In this economic climate of shrinking budgets and diminished consumer attention, there are two valuable lessons marketers should take away from the brilliant campaign run by the Obama team. Lesson one: Stay focused on a simple, core idea for your brand which, in the President-elect’s case was “change you can believe in.” Lesson two: Execute on this idea relentlessly. What Obama did so powerfully in his run for the White House was essentially taken out of the playbook in BrandSimple: Great brands are built on single-minded ideas and their branding is consistently aligned with this idea across all points of touch. Obama’s advertising, his Facebook presence, his talking points, his connection with youthful voters on gaming sites, his announcement of a vice presidential choice by text message, even his post-election thank you notes sent via email were branding executions that perfectly supported the one distinct idea he wanted to represent in the minds of voters.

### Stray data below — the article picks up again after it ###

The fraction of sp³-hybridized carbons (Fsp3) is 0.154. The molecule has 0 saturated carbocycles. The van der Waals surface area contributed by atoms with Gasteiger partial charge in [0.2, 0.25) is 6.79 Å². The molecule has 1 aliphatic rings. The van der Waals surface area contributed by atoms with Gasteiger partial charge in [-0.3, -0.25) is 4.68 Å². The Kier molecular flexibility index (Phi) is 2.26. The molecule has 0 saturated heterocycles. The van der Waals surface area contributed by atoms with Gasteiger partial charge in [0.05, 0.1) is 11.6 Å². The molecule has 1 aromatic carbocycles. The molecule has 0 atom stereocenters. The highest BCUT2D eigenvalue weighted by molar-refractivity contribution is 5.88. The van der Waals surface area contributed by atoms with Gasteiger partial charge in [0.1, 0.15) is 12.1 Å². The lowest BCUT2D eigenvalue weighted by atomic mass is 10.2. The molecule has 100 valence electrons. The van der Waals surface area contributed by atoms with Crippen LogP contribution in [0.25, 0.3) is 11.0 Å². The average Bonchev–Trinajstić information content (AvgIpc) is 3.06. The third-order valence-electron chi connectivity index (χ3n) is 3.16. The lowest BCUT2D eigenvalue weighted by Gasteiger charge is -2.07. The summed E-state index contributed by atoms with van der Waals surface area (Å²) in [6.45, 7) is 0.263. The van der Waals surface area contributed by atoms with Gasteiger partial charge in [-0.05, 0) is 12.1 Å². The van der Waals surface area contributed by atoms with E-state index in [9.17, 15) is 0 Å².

With less money for marketing, with incessant noise and news, with brand clutter growing and confidence dwindling, it has never been more essential to adhere to the principles of focus and execution in brand building. This is not the time for over-strategizing and under-branding. This is not the time for wasteful careening from message to message. This is not the time for ambiguity in any way, shape, or branding form. A laser-like focus on a singular idea and virtuoso execution of this idea have always been key to successful branding, facts well understood by the Obama folks. To change this formula in these turbulent economic times is definitely not something any marketer should believe in.